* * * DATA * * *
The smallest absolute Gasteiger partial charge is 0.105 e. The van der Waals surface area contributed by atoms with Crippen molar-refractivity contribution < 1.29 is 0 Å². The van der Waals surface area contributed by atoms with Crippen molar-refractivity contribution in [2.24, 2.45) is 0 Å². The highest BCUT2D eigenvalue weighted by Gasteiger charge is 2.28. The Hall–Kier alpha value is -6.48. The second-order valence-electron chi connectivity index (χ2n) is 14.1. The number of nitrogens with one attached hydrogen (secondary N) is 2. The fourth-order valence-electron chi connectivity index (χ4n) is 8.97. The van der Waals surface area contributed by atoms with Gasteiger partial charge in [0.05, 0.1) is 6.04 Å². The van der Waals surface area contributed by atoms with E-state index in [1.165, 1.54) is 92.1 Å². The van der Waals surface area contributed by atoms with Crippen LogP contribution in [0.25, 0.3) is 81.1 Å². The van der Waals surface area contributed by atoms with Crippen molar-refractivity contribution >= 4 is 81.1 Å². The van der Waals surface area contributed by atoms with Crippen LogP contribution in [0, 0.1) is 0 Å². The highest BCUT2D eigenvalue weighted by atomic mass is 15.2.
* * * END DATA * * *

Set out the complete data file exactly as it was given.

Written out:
The smallest absolute Gasteiger partial charge is 0.105 e. The van der Waals surface area contributed by atoms with Crippen molar-refractivity contribution < 1.29 is 0 Å². The van der Waals surface area contributed by atoms with Crippen molar-refractivity contribution in [2.24, 2.45) is 0 Å². The highest BCUT2D eigenvalue weighted by Gasteiger charge is 2.28. The Hall–Kier alpha value is -6.48. The second-order valence-electron chi connectivity index (χ2n) is 14.1. The number of nitrogens with one attached hydrogen (secondary N) is 2. The fourth-order valence-electron chi connectivity index (χ4n) is 8.97. The van der Waals surface area contributed by atoms with Gasteiger partial charge in [0.05, 0.1) is 6.04 Å². The van der Waals surface area contributed by atoms with E-state index in [1.165, 1.54) is 92.1 Å². The van der Waals surface area contributed by atoms with Crippen LogP contribution in [0.25, 0.3) is 81.1 Å². The van der Waals surface area contributed by atoms with Crippen molar-refractivity contribution >= 4 is 81.1 Å². The van der Waals surface area contributed by atoms with Crippen LogP contribution in [0, 0.1) is 0 Å². The highest BCUT2D eigenvalue weighted by atomic mass is 15.2.